Kilimo bora: The future of banked farmers

September 22, 2022

With access to financial services, Kairiri Forest Users and Conservation Community Based organization (CBO) in the Timau area of Meru County can deal with crop success after many failures.

In the aftermath of this year’s crop failure, most of the members had considered quitting farming. CBO member productivity and profitability have been increased thanks to Sokopepe support. Sokopepe arranged credit for them through a microfinance institution this season. Sometimes, lack of financial services can be a major issue to many and this has been the story for Kairiri Forest Users and the Conservation Community Based Organization (CBO) in Timau. Sokopepe has been working with the CBO to increase the productivity and profitability of its members and during this season, Sokopepe linked them to a microfinance institution, Times U Sacco Society which enables them to receive credit. This has given its members the opportunity to become part of a few-banked farming society. The Sacco provides loans that are affordable and easy to understand because not forgetting the low-interest rates.

For the past five weeks, the Sacco has been building its members’ financial literacy and understanding, by showing them how to save as much as Kes 200 every week. Already 30 members of this group have paid Kes 200 for registration. Soon these farmers will be eligible for a Kilimo Bora Loan from their Sacco (which is up to 5 times the amount saved). The Kilimo Bora loan attracts a 7.5% interest rate and is paid back after four months. The 74-member CBO is now planning to cultivate a 30-acre farm together. Mr Bernard Mureithi, a Production Information Agent (PIA) at Sokopepe said that FARMIS helps financial institutions know whether farmers are capable of managing risks. He added that farmers would now be able to track all their agribusiness enterprises and expenses for effective use of the Kilimo Bora Loans.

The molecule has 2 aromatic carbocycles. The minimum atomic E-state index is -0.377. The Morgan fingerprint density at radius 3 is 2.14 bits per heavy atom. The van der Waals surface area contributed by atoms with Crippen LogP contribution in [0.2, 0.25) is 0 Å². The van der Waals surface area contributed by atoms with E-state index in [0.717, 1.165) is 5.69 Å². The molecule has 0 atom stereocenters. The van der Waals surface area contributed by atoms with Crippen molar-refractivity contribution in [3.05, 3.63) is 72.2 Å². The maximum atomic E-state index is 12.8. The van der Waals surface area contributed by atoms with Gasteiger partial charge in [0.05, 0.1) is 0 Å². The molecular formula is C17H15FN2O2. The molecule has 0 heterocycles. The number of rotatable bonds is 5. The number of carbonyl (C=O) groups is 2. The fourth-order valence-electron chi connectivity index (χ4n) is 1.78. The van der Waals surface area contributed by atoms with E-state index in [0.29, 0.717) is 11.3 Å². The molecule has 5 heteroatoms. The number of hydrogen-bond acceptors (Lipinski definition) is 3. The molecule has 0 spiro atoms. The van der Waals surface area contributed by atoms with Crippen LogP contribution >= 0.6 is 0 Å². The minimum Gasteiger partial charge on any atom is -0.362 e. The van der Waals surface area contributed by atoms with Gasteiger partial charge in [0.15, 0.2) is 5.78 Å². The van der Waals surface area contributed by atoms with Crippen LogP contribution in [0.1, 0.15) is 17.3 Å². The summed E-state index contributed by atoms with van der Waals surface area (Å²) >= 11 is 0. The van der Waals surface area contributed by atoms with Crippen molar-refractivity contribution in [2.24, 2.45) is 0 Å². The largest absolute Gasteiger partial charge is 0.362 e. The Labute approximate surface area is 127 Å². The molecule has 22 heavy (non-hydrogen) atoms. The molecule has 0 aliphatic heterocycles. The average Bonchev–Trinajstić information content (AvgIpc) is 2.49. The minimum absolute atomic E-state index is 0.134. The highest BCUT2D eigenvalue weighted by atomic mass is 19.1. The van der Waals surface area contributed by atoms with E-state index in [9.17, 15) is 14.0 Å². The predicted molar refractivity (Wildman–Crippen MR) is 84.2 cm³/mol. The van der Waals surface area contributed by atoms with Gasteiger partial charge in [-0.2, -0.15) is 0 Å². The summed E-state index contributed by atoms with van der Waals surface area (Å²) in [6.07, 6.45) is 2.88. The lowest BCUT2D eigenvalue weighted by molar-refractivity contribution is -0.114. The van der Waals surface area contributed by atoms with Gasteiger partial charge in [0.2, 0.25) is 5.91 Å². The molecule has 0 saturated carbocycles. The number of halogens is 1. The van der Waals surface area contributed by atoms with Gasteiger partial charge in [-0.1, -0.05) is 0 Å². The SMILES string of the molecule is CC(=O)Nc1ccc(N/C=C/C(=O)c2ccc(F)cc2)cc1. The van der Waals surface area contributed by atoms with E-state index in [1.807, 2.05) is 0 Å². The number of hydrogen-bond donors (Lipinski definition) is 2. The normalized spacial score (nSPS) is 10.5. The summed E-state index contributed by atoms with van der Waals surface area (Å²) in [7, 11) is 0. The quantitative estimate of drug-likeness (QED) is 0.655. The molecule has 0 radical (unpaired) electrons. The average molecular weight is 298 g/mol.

Mr. David Kabuari, a Kairiri Forest user and the Chairman of the Conservation CBO, says that access to credit has always been a challenge. Financial institutions refuse their loans because they lack proper farm records. “Most financial institutions are unwilling to lend to us,” he said. “We’re glad that Sokopepe linked us to a microfinance institution. Now we can access and manage credit.” Sokopepe has been training the CBO on record keeping, best agricultural practices, market information and linkages and conservation agriculture. The training has allowed members to track their agribusiness enterprises and expenses. This will help them when they are able to use Kilimo Bora Loan funds soon.

Mr Mureithi has been visiting the group every week to check on the progress of their crops. He has also been assisting individual members in filling out their farm books. He said that the Sokopepe has helped the CBO members plan their farm enterprises. They are able to know the enterprises that decrease profits. The CBO has been taking care of Timau Forest for 9 years and through this, they are working with the Kenya Forest Service (KFS). They were granted 1.5 acres of land for farming and through this, have helped restore healthy land-use systems. Moreover, the CBO integrated apiculture with other farming activities with their 19 beehives helping to pollinate all the local plants, trees, and crops. This has led to improved yields and environmental conservation.

When Mr Kabuari discussed apiculture, he noted that it also enables them to earn an income from honey and beeswax, pollen, propolis, bee colonies, queen bees, bee brood, and packages of bees. The CBO also owns a tree nursery that produces at least 4,000 indigenous tree seedlings and about 3,000 exotic species. The CBO has not only been planting trees all over Timau Forest, individual farms, educational facilities and government properties but has donated around 3,000 seedlings to Water Resource Users Association (WRUA), schools and hospitals alike. Not forgetting to mention, they are also selling seedlings to individuals whereby exotic trees retail for Kes 10-15 while the more practical indigenous trees sell for Kes 25-50. Difficulty with credit facilities has hampered the productivity of most smallholder farmers. Sokopepe is committed to financial inclusion since that would result in more income for farmers.

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